The fewer siblings children have, the happier they are, a survey has suggested.
In a British study on sibling bullying, 31 per cent of children said they were hit, kicked or pushed by a brother or sister "quite a lot" or "a lot". Others complained of belongings being stolen by siblings and being called hurtful names.
The findings are based on in-depth questionnaires completed by 2500 young people which have been analysed by Gundi Knies from the Institute for Social and Economic Research at the University of Essex.
She suggested that factors such as competition for parents' attention or the fact that toys, lollies or space needed to be shared could be to blame.
Dr Knies also pointed to other data within the study: 29.5 per cent of teenagers complain of being called "nasty names" by brothers or sisters "quite a lot" or "a lot", while 17.6 per cent say they have their belongings taken away from them.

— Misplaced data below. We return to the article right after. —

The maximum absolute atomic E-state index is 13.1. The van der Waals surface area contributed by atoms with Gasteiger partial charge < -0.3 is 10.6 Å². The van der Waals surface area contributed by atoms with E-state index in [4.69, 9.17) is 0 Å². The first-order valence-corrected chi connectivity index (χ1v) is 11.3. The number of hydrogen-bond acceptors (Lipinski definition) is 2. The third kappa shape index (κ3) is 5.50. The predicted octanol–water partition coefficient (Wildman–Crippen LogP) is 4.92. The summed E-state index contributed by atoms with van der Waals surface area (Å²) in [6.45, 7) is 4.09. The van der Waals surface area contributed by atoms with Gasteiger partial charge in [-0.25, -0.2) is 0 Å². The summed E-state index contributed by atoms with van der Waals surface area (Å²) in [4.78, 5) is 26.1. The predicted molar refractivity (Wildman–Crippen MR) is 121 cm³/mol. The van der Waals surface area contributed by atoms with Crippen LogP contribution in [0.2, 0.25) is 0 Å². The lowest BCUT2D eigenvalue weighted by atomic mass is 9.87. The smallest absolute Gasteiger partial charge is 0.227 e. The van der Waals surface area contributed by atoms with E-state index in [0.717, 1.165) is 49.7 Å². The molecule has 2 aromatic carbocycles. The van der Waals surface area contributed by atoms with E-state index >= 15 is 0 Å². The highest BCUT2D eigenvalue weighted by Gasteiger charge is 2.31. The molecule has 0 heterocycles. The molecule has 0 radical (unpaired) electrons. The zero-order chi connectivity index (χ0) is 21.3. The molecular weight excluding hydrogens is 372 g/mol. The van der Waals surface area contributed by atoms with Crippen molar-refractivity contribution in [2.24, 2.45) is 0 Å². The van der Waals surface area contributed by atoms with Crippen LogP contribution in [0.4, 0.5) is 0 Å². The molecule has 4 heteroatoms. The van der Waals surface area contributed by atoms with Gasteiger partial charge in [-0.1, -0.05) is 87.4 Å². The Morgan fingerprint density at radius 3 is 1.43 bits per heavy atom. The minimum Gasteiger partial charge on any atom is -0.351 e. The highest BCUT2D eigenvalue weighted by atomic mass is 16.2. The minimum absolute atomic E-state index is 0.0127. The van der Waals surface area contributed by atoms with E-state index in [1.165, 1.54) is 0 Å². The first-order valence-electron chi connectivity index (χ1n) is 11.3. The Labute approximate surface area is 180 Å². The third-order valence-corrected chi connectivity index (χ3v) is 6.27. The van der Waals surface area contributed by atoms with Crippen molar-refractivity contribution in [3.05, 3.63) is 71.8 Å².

Professor Dieter Wolke of the University of Warwick, who carried out the work on tensions between brothers and sisters, said: "More than half of all siblings (54 per cent) were involved in bullying in one form or another."
Although there was also evidence for siblings providing support for each other, he warned that children who faced bullying at home and in the playground were particularly vulnerable to behaviour problems and unhappiness.
The figures are the first to emerge from Understanding Society, a study tracking the lives of 100,000 people in 40,000 British households.
They will be revealed this week in a magazine, Britain in 2011, the State of the Nation.